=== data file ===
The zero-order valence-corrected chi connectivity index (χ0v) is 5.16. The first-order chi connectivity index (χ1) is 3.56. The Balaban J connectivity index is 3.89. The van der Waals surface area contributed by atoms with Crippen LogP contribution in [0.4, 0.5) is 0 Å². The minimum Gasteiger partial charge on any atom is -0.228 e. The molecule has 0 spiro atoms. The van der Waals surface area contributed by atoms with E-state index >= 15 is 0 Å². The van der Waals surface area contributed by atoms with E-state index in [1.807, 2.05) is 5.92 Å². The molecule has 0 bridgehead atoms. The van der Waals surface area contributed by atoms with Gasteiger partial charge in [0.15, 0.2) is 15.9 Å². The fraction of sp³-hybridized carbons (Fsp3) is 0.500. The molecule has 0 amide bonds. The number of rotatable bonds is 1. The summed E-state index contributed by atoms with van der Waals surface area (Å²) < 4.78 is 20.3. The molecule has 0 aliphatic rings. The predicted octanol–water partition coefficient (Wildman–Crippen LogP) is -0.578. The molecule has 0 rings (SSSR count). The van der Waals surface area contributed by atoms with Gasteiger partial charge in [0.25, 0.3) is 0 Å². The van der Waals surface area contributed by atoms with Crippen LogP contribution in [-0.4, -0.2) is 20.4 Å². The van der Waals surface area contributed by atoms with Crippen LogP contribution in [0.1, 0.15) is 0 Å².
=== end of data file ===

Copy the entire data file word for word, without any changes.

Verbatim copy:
The zero-order valence-corrected chi connectivity index (χ0v) is 5.16. The first-order chi connectivity index (χ1) is 3.56. The Balaban J connectivity index is 3.89. The van der Waals surface area contributed by atoms with Crippen LogP contribution in [0.4, 0.5) is 0 Å². The minimum Gasteiger partial charge on any atom is -0.228 e. The molecule has 0 spiro atoms. The van der Waals surface area contributed by atoms with E-state index >= 15 is 0 Å². The van der Waals surface area contributed by atoms with E-state index in [1.807, 2.05) is 5.92 Å². The molecule has 0 bridgehead atoms. The van der Waals surface area contributed by atoms with Gasteiger partial charge in [0.15, 0.2) is 15.9 Å². The fraction of sp³-hybridized carbons (Fsp3) is 0.500. The molecule has 0 amide bonds. The number of rotatable bonds is 1. The summed E-state index contributed by atoms with van der Waals surface area (Å²) < 4.78 is 20.3. The molecule has 0 aliphatic rings. The predicted octanol–water partition coefficient (Wildman–Crippen LogP) is -0.578. The molecule has 0 rings (SSSR count). The van der Waals surface area contributed by atoms with Gasteiger partial charge in [0.25, 0.3) is 0 Å². The van der Waals surface area contributed by atoms with Crippen LogP contribution in [-0.4, -0.2) is 20.4 Å². The van der Waals surface area contributed by atoms with Crippen LogP contribution in [0.1, 0.15) is 0 Å².